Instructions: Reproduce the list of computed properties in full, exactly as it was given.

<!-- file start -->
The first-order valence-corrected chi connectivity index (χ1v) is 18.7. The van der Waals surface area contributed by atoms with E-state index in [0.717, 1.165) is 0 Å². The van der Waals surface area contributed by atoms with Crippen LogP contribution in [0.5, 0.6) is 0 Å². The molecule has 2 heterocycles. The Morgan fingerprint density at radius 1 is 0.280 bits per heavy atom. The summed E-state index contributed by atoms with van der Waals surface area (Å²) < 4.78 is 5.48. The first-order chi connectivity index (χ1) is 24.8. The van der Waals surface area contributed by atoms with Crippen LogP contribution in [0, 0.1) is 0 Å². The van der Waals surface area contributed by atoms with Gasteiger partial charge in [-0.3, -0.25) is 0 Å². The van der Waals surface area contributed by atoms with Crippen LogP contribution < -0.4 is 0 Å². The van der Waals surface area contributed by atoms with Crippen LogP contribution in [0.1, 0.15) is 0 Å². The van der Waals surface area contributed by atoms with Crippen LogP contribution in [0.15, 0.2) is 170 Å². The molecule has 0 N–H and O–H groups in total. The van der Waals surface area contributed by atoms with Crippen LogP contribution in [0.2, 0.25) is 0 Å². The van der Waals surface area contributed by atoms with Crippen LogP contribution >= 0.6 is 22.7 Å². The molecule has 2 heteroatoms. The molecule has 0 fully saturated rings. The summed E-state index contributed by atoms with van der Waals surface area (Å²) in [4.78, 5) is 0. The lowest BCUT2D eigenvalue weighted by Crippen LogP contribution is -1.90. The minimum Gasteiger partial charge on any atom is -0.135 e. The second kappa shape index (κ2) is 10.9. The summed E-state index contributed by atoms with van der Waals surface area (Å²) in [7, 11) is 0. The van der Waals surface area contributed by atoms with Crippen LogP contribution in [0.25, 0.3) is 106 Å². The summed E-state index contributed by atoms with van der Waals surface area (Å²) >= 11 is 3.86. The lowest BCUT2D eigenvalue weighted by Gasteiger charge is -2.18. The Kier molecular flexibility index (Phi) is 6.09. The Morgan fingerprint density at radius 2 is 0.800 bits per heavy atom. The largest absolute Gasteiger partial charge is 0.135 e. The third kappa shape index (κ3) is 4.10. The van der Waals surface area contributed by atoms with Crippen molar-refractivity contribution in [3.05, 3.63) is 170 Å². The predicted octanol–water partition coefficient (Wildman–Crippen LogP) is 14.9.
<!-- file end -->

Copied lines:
The first-order valence-corrected chi connectivity index (χ1v) is 18.7. The van der Waals surface area contributed by atoms with E-state index in [0.717, 1.165) is 0 Å². The van der Waals surface area contributed by atoms with Crippen LogP contribution in [0.5, 0.6) is 0 Å². The molecule has 2 heterocycles. The Morgan fingerprint density at radius 1 is 0.280 bits per heavy atom. The summed E-state index contributed by atoms with van der Waals surface area (Å²) < 4.78 is 5.48. The first-order chi connectivity index (χ1) is 24.8. The van der Waals surface area contributed by atoms with Crippen LogP contribution in [0, 0.1) is 0 Å². The van der Waals surface area contributed by atoms with Gasteiger partial charge in [-0.3, -0.25) is 0 Å². The van der Waals surface area contributed by atoms with Crippen LogP contribution < -0.4 is 0 Å². The van der Waals surface area contributed by atoms with Crippen LogP contribution in [0.1, 0.15) is 0 Å². The van der Waals surface area contributed by atoms with Crippen LogP contribution in [0.15, 0.2) is 170 Å². The molecule has 0 N–H and O–H groups in total. The van der Waals surface area contributed by atoms with Crippen LogP contribution in [0.2, 0.25) is 0 Å². The van der Waals surface area contributed by atoms with Crippen LogP contribution >= 0.6 is 22.7 Å². The molecule has 2 heteroatoms. The molecule has 0 fully saturated rings. The summed E-state index contributed by atoms with van der Waals surface area (Å²) in [4.78, 5) is 0. The lowest BCUT2D eigenvalue weighted by Crippen LogP contribution is -1.90. The minimum Gasteiger partial charge on any atom is -0.135 e. The second kappa shape index (κ2) is 10.9. The summed E-state index contributed by atoms with van der Waals surface area (Å²) in [7, 11) is 0. The van der Waals surface area contributed by atoms with Crippen LogP contribution in [0.25, 0.3) is 106 Å². The summed E-state index contributed by atoms with van der Waals surface area (Å²) >= 11 is 3.86. The lowest BCUT2D eigenvalue weighted by Gasteiger charge is -2.18. The Kier molecular flexibility index (Phi) is 6.09. The Morgan fingerprint density at radius 2 is 0.800 bits per heavy atom. The largest absolute Gasteiger partial charge is 0.135 e. The third kappa shape index (κ3) is 4.10. The van der Waals surface area contributed by atoms with Crippen molar-refractivity contribution in [3.05, 3.63) is 170 Å². The predicted octanol–water partition coefficient (Wildman–Crippen LogP) is 14.9.